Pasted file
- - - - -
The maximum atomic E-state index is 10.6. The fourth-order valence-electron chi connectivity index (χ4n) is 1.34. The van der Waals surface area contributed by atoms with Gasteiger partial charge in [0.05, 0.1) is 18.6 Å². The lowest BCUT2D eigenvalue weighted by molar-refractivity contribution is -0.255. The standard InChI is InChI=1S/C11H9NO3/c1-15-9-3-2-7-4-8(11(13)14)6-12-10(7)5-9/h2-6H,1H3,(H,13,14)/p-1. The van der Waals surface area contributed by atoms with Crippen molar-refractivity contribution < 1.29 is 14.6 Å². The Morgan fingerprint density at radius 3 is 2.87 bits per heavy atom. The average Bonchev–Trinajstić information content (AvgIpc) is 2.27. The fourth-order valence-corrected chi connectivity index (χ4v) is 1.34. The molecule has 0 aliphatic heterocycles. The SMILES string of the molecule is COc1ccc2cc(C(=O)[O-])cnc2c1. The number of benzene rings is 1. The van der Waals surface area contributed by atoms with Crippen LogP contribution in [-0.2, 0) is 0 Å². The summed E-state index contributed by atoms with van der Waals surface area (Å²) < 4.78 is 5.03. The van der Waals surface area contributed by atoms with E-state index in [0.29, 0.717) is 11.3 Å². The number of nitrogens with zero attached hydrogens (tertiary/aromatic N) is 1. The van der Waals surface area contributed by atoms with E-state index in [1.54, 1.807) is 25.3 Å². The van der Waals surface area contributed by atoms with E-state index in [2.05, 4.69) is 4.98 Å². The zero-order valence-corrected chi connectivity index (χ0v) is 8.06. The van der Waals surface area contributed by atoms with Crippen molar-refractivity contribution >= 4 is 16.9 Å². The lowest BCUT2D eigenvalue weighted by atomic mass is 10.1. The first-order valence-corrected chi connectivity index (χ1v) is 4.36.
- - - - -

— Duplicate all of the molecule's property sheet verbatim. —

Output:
The maximum atomic E-state index is 10.6. The fourth-order valence-electron chi connectivity index (χ4n) is 1.34. The van der Waals surface area contributed by atoms with Gasteiger partial charge in [0.05, 0.1) is 18.6 Å². The lowest BCUT2D eigenvalue weighted by molar-refractivity contribution is -0.255. The standard InChI is InChI=1S/C11H9NO3/c1-15-9-3-2-7-4-8(11(13)14)6-12-10(7)5-9/h2-6H,1H3,(H,13,14)/p-1. The van der Waals surface area contributed by atoms with Crippen molar-refractivity contribution < 1.29 is 14.6 Å². The Morgan fingerprint density at radius 3 is 2.87 bits per heavy atom. The average Bonchev–Trinajstić information content (AvgIpc) is 2.27. The fourth-order valence-corrected chi connectivity index (χ4v) is 1.34. The molecule has 0 aliphatic heterocycles. The SMILES string of the molecule is COc1ccc2cc(C(=O)[O-])cnc2c1. The number of benzene rings is 1. The van der Waals surface area contributed by atoms with Crippen LogP contribution in [-0.2, 0) is 0 Å². The summed E-state index contributed by atoms with van der Waals surface area (Å²) < 4.78 is 5.03. The van der Waals surface area contributed by atoms with E-state index in [0.29, 0.717) is 11.3 Å². The number of nitrogens with zero attached hydrogens (tertiary/aromatic N) is 1. The van der Waals surface area contributed by atoms with E-state index in [1.54, 1.807) is 25.3 Å². The van der Waals surface area contributed by atoms with E-state index in [2.05, 4.69) is 4.98 Å². The zero-order valence-corrected chi connectivity index (χ0v) is 8.06. The van der Waals surface area contributed by atoms with Crippen molar-refractivity contribution >= 4 is 16.9 Å². The lowest BCUT2D eigenvalue weighted by atomic mass is 10.1. The first-order valence-corrected chi connectivity index (χ1v) is 4.36.